In September 2010 we covered the changing wet/dry laws in Dallas and speculated about what it might mean for neighborhood business and economic growth.
“It’s almost impossible to overstate how important next month’s wet-dry election is in Dallas’ social and cultural history,” we wrote at the time. “It’s not only the biggest wet-dry election in U.S. history since the end of Prohibition, but it’s also a landmark moment in Dallas. Since before Prohibition — for almost 100 years — most of Dallas has been dry in one form or another. It has been as much a part of Dallas as 100-degree days and the Cowboys … In this, our wet-dry boundaries affected everyone. In dry areas, of course, residents have had to drive across town to buy a bottle of wine or a six-pack and couldn’t even order a drink in a restaurant until 1971. Even today, the private club limitations in dry areas that went into affect in 1971 make it more difficult to order liquor in Oak Cliff and North Dallas than in Lakewood. And even residents in wet areas feel the difference. If you live in a wet part of town that borders a dry area, you witness the Friday night flight to the liquor stores that guard the border.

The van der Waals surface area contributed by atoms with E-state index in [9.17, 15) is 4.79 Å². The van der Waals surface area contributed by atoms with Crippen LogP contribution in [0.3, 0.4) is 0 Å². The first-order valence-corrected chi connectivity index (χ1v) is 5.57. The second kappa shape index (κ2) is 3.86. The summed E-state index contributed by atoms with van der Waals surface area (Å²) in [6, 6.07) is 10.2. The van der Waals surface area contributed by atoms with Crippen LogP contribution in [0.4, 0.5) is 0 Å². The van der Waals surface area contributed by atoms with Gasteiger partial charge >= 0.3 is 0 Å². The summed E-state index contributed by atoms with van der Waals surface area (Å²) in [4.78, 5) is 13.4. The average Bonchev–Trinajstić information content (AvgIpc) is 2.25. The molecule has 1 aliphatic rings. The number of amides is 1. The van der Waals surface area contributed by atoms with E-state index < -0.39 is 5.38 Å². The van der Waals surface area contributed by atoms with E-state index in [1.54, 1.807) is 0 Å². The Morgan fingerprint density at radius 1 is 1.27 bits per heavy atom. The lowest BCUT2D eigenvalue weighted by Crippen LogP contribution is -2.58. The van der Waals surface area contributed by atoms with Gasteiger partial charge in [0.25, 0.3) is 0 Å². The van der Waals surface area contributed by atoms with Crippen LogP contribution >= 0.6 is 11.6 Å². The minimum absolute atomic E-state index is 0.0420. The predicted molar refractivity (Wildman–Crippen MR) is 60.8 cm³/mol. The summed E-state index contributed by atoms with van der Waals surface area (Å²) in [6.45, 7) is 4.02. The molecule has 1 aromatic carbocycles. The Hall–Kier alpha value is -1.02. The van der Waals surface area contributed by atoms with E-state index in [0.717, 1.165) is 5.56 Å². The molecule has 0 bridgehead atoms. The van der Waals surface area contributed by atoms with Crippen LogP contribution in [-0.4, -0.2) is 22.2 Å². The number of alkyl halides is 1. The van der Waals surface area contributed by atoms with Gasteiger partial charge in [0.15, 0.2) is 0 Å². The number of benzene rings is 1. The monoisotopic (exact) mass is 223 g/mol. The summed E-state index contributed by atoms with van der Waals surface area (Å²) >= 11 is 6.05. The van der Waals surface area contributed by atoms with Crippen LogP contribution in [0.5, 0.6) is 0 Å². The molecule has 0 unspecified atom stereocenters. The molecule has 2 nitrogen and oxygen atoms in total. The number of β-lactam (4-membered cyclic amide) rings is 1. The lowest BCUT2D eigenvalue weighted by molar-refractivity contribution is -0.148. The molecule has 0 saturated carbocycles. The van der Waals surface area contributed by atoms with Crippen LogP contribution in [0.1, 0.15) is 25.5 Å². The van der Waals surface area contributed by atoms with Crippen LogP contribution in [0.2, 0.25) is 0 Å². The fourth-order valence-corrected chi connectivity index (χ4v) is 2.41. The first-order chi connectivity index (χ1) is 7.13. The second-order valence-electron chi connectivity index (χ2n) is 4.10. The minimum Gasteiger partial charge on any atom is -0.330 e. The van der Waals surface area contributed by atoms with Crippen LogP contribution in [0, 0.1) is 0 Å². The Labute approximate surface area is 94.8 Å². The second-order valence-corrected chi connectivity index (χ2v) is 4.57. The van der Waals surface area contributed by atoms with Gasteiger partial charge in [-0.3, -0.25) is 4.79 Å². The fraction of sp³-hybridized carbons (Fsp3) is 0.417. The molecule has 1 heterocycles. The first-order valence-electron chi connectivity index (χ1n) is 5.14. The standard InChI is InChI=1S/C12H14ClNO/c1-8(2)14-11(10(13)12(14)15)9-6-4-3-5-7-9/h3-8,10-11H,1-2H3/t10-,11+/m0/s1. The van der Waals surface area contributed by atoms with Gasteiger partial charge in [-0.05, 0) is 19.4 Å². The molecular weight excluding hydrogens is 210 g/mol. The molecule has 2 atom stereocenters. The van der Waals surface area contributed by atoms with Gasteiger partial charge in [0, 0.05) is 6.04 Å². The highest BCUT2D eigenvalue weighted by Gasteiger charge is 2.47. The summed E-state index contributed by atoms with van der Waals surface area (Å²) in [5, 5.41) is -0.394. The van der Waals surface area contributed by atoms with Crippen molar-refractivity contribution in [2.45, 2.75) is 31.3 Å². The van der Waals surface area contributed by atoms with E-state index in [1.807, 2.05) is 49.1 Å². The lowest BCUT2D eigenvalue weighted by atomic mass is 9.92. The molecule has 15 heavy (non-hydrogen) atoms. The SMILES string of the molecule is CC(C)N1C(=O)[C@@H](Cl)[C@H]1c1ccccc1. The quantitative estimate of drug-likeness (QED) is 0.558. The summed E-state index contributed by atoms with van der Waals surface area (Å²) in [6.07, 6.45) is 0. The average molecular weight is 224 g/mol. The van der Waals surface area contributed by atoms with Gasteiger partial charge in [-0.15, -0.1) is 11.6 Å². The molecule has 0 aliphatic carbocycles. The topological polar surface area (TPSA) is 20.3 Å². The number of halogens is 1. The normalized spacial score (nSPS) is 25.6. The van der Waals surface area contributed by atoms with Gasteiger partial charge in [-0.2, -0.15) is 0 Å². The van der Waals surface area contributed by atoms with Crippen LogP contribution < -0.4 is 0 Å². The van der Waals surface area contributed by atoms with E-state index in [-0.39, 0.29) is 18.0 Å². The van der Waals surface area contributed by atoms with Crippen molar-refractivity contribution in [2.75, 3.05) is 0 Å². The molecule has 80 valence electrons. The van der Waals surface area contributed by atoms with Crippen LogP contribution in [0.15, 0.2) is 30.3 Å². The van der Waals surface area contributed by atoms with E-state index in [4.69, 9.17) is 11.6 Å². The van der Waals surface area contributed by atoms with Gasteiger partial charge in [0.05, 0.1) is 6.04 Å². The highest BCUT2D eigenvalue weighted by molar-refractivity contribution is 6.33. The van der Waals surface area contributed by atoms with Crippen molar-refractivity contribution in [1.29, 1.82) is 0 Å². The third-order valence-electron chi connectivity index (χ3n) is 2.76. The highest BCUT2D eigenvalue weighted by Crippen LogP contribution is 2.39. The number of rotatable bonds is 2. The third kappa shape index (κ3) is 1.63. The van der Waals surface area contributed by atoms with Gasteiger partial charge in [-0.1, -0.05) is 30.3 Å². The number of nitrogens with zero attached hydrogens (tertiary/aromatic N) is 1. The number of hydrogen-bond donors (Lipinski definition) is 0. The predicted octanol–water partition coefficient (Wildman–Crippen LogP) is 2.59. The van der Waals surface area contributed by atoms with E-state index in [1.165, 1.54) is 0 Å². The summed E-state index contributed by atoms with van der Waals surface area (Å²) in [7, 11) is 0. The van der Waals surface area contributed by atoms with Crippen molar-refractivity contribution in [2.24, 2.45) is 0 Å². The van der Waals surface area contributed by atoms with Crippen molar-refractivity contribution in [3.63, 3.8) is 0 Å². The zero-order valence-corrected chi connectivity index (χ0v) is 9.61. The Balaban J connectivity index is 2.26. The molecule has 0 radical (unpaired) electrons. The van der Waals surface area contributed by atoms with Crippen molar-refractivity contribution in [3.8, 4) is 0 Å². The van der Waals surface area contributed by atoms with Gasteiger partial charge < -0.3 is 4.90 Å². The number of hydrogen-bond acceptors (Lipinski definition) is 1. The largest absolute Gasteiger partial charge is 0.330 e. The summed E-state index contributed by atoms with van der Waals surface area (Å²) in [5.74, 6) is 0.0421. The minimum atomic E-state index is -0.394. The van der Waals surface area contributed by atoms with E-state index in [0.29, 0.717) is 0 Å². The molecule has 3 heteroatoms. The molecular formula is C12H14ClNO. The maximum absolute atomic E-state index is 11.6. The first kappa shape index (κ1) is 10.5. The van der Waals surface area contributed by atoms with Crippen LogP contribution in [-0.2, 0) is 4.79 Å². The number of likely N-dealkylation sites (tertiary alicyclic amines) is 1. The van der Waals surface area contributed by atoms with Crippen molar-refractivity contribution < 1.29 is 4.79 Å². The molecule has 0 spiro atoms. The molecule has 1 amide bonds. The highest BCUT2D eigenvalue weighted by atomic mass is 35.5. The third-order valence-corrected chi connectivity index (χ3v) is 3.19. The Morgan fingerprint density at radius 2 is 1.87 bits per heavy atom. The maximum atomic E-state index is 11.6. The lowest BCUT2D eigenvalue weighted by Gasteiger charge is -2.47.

All of that changed the month after publication, when voters approved measures allowing every restaurant in the city, regardless of wet-dry status, to sell beer, wine and spirits without the private club paperwork, and retailers with the appropriate state licenses to sell beer and wine.
Now, with six years between us and that election, we can see the impact. Oak Cliff has dozens of new restaurants with bars and is now brunch central. Sunday Funday practitioners from Forney to Frisco stake claims on Bishop Arts and West Davis every weekend. There are sports bars, wine bars and a craft brewery. But there’s still good ol’ Barbara’s, one of the only bars in Oak Cliff for decades.
Sometimes it’s easy to forget that we couldn’t buy beer and wine at the grocery store; the nearest place to buy it was the city of Cockrell Hill (still the closest place to buy liquor by the bottle).
And this somewhat recent article cites changes to Dallas’ alcohol laws as a component in creating a local liquor industry on steroids. Whether that’s progress or regress is up for debate.
Check out our 2010 story here.